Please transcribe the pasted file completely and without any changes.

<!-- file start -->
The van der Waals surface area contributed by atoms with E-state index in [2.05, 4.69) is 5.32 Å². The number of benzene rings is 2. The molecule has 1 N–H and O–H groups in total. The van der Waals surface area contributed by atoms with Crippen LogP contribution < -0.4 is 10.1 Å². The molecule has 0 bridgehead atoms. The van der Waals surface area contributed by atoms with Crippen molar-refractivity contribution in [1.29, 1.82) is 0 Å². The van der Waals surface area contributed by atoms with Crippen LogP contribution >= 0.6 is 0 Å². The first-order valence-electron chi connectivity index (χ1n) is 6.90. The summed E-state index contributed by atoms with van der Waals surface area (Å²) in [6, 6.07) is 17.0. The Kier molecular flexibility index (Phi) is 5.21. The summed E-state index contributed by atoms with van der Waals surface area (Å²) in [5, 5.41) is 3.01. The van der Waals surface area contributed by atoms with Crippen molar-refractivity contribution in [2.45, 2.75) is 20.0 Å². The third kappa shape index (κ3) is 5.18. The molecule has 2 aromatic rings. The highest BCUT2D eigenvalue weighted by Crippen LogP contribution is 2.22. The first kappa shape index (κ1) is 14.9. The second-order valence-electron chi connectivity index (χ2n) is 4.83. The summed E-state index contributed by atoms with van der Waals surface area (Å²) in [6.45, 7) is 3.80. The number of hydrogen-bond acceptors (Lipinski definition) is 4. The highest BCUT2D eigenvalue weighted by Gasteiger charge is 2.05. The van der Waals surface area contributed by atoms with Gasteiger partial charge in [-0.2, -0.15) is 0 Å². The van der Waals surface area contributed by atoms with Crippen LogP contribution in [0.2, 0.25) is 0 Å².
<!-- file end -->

The van der Waals surface area contributed by atoms with E-state index in [2.05, 4.69) is 5.32 Å². The number of benzene rings is 2. The molecule has 1 N–H and O–H groups in total. The van der Waals surface area contributed by atoms with Crippen LogP contribution < -0.4 is 10.1 Å². The molecule has 0 bridgehead atoms. The van der Waals surface area contributed by atoms with Crippen molar-refractivity contribution in [1.29, 1.82) is 0 Å². The van der Waals surface area contributed by atoms with Crippen LogP contribution >= 0.6 is 0 Å². The first-order valence-electron chi connectivity index (χ1n) is 6.90. The summed E-state index contributed by atoms with van der Waals surface area (Å²) in [6, 6.07) is 17.0. The Kier molecular flexibility index (Phi) is 5.21. The summed E-state index contributed by atoms with van der Waals surface area (Å²) in [5, 5.41) is 3.01. The van der Waals surface area contributed by atoms with Crippen molar-refractivity contribution in [2.45, 2.75) is 20.0 Å². The third kappa shape index (κ3) is 5.18. The molecule has 2 aromatic rings. The highest BCUT2D eigenvalue weighted by Crippen LogP contribution is 2.22. The first kappa shape index (κ1) is 14.9. The second-order valence-electron chi connectivity index (χ2n) is 4.83. The summed E-state index contributed by atoms with van der Waals surface area (Å²) in [6.45, 7) is 3.80. The number of hydrogen-bond acceptors (Lipinski definition) is 4. The highest BCUT2D eigenvalue weighted by Gasteiger charge is 2.05. The van der Waals surface area contributed by atoms with Gasteiger partial charge in [-0.2, -0.15) is 0 Å². The van der Waals surface area contributed by atoms with Crippen LogP contribution in [0.2, 0.25) is 0 Å².